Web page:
AS AN author, I hear about Impostor Syndrome a lot. This syndrome, if you have somehow lived this long without encountering it, is when perfectly capable, competent people believe their own success (or lack of failure) is the result of sheer luck and circumstance—that they are, in fact, frauds.
Writers are easy marks for this kind of corrosive self-doubt; no matter how successful you are as a writer, of course, there will be a group of people who consider your work to be terrible, and most writers wind up in that Twilight Zone of mid-level success: A few publishing credits to your name, but no significant sales breakthrough, meaning you make a few pennies and get some recognition, but you’re still working a day job and still hustling every minute of the day instead of lounging by the pool of chocolate pudding in your tropical estate. Or something; your fantasy of being rich and wildly successful may vary.
So when you sell a story or a novel, it’s easy to think you just got lucky, and many of us do just that. I often have that urge to mutter joke’s on you, suckers! as I sign a book contract, so I’m no stranger to Impostor Syndrome. The thing is, while I’m not an impostor as a writer, I certainly have been an impostor throughout much of my adult life, because I am a firm disciple of the Fake It Til You Make It religion of sleeping in and not doing the research.
The Miracle 18
Up until a few years ago, I had a Day Job. In a sense, I still do; I’m not a full-time novelist, I’m a full time writer, which means a lot of what I write I do in order to earn a living. But writing as a Day Job is a perfect fit for me, because I’m good with the words. What I did for 18 years of my life in a professional capacity was not a good fit, because it required three things I do not possess: Attention to detail, organization, and the ability to wake up in the morning.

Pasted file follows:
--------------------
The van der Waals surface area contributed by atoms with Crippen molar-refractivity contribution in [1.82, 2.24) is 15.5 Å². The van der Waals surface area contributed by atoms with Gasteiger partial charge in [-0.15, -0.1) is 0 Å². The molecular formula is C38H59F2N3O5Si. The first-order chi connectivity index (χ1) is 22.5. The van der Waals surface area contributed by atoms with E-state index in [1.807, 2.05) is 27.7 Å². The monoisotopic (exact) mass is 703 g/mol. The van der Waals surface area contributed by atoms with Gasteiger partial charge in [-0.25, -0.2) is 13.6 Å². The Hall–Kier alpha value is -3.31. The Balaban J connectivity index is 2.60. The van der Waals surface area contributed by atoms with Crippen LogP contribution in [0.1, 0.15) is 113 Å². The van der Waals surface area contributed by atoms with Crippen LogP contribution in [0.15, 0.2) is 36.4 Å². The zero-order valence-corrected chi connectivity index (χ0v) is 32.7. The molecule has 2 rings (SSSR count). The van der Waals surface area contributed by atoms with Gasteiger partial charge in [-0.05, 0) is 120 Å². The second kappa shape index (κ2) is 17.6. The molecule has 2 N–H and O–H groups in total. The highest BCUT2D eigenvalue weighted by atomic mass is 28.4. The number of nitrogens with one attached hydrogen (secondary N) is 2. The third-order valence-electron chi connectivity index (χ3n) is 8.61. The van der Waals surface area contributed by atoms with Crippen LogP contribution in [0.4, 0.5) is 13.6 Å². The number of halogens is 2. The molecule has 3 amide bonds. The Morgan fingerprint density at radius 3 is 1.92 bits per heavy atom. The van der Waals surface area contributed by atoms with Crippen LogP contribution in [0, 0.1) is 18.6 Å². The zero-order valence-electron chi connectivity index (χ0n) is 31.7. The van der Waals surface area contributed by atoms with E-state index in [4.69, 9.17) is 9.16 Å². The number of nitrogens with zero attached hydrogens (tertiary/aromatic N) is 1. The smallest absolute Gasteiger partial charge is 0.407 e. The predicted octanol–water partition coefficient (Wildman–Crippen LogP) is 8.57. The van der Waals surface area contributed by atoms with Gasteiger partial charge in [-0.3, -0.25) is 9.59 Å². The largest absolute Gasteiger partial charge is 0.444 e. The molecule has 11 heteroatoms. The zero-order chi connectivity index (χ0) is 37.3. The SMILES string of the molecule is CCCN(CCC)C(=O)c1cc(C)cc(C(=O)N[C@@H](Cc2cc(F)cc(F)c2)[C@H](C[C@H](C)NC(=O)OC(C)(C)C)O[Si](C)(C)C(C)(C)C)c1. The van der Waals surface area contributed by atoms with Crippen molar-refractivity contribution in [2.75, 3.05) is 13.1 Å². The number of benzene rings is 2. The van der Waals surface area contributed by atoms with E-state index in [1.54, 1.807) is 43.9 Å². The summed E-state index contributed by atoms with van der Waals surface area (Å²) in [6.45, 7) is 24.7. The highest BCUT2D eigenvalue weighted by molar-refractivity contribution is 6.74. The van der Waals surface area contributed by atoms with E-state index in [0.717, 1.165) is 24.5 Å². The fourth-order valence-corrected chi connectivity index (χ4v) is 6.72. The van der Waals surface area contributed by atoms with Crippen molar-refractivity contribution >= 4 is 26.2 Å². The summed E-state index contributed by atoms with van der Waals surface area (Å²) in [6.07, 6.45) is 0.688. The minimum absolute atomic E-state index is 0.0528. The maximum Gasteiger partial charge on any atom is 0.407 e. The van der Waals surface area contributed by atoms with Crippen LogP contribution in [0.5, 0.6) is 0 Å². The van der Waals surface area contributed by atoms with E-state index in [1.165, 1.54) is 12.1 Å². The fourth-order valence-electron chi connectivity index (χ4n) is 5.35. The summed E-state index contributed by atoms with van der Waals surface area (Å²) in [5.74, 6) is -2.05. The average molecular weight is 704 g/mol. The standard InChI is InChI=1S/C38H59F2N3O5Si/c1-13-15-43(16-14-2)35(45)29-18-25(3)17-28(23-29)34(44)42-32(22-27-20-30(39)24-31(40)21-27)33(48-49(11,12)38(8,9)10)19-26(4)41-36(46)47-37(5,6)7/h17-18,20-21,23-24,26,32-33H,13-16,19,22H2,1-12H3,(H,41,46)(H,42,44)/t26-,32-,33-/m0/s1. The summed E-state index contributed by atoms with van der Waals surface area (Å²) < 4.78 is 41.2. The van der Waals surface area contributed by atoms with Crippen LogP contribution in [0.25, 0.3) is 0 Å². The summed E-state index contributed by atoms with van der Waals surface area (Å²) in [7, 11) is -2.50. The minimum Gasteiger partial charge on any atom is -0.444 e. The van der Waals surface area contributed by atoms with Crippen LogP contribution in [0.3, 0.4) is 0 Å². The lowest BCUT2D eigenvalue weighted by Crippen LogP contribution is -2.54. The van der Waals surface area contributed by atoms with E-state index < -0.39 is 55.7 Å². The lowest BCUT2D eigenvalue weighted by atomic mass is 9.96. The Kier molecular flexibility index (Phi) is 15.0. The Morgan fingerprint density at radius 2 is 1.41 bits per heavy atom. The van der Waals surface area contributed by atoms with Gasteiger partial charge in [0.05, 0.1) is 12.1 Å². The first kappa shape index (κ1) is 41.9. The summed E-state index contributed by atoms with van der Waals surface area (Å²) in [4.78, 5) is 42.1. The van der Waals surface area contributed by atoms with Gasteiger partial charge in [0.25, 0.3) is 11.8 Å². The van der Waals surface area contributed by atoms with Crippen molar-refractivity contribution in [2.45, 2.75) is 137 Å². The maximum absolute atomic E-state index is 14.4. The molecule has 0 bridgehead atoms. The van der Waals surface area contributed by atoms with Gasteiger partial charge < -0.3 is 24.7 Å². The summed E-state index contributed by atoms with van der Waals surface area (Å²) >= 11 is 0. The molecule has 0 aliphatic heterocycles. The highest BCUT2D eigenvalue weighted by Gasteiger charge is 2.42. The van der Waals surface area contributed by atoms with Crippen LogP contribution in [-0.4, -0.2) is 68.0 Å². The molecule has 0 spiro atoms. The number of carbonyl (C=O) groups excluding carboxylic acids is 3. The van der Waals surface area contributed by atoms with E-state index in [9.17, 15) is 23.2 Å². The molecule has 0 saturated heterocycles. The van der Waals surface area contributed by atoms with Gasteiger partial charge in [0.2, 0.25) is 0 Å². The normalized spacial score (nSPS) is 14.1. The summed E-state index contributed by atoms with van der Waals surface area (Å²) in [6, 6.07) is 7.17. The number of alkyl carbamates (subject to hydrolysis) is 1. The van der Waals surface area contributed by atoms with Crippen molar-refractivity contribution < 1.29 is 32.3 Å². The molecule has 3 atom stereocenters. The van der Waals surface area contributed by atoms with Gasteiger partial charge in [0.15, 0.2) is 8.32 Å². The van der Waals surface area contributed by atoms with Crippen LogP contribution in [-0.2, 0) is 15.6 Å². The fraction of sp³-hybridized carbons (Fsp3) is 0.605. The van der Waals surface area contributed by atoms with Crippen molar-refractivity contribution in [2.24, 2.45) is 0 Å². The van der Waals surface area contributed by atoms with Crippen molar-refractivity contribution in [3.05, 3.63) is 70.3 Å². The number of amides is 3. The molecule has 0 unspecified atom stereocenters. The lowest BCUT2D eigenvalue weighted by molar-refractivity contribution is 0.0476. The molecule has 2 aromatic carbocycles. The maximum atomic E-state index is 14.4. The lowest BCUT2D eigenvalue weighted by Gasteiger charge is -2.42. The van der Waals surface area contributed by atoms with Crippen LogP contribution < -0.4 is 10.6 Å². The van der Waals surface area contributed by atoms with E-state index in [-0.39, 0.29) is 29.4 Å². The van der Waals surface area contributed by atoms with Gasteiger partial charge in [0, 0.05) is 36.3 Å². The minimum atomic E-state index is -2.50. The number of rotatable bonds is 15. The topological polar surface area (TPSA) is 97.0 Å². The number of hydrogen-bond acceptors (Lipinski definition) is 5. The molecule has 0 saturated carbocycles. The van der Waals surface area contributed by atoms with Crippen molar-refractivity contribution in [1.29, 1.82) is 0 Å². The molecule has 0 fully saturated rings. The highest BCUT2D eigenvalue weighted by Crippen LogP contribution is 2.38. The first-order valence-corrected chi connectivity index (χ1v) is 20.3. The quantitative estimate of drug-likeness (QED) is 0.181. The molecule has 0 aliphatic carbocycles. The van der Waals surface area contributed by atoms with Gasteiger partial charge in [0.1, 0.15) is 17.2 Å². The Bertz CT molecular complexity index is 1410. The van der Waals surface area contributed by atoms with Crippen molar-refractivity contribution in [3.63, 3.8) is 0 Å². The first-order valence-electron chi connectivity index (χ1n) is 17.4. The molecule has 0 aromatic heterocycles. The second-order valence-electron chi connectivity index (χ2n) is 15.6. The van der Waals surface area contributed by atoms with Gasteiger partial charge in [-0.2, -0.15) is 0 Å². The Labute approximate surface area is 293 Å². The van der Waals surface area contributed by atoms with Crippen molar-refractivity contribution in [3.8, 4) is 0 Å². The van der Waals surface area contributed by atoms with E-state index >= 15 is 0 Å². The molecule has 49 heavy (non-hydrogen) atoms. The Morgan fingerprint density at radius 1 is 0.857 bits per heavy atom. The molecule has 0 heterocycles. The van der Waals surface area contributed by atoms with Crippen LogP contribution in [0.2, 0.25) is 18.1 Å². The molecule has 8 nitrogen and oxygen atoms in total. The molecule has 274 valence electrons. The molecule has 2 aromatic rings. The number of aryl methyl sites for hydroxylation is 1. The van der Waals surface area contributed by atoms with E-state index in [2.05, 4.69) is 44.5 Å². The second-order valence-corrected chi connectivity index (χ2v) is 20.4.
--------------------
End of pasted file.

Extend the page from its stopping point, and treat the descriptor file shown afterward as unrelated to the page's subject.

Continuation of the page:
So, if I was terrible at my job, how did I keep it for nearly two decades? Here’s a timeline of events that hold some clues:
- When I got my first job in the industry, I was a chubby, tow-headed kid of 23 who wore enormous glasses and whose clothes were always 2 sizes too large (that is not a joke) and so I firmly believe my bosses during the first 3 years or so simply took pity on me.
- Over the first 5 years or so, the company I worked at went through several mergers and re-organizations, and I had about 6 bosses over that time, so no one ever had the chance to appreciate my incompetence and apathy.
- At some point my bosses realized I was the only person in the office who could write a Visual Basic script, and I had a shadow career creating toolbars and widgets . At one point, despite this having nothing to do with my actual job description, I probably spent 75% of my time doing this.
- By the time I was forced to actually focus on the core work my job demanded, I’d had a decade to more or less memorize the basic shortcuts, which meant that as long as the other people I worked with were competent, I could fake it.
Eventually, of course, the whole house of cards collapsed. Looking back, I’m impressed that I was able to fake it for as long as I did, and I have to say that making a living doing something I’m actually good at is an incredible feeling. Some people have been feeling this their whole lives! That seems incredible, but it’s true.
What’s the moral of this story? Sometimes that creeping feeling that you’re not very good at something isn’t Impostor Syndrome, it’s reality knocking on your door. Of course, I was lucky that my incompetence applies to something I didn’t want to do in the first place, and that sheer luck or the power of my charm (which is potent) kept me employed.
Or possibly the moral of the story is that if you work hard enough you can in fact earn a living without wearing pants.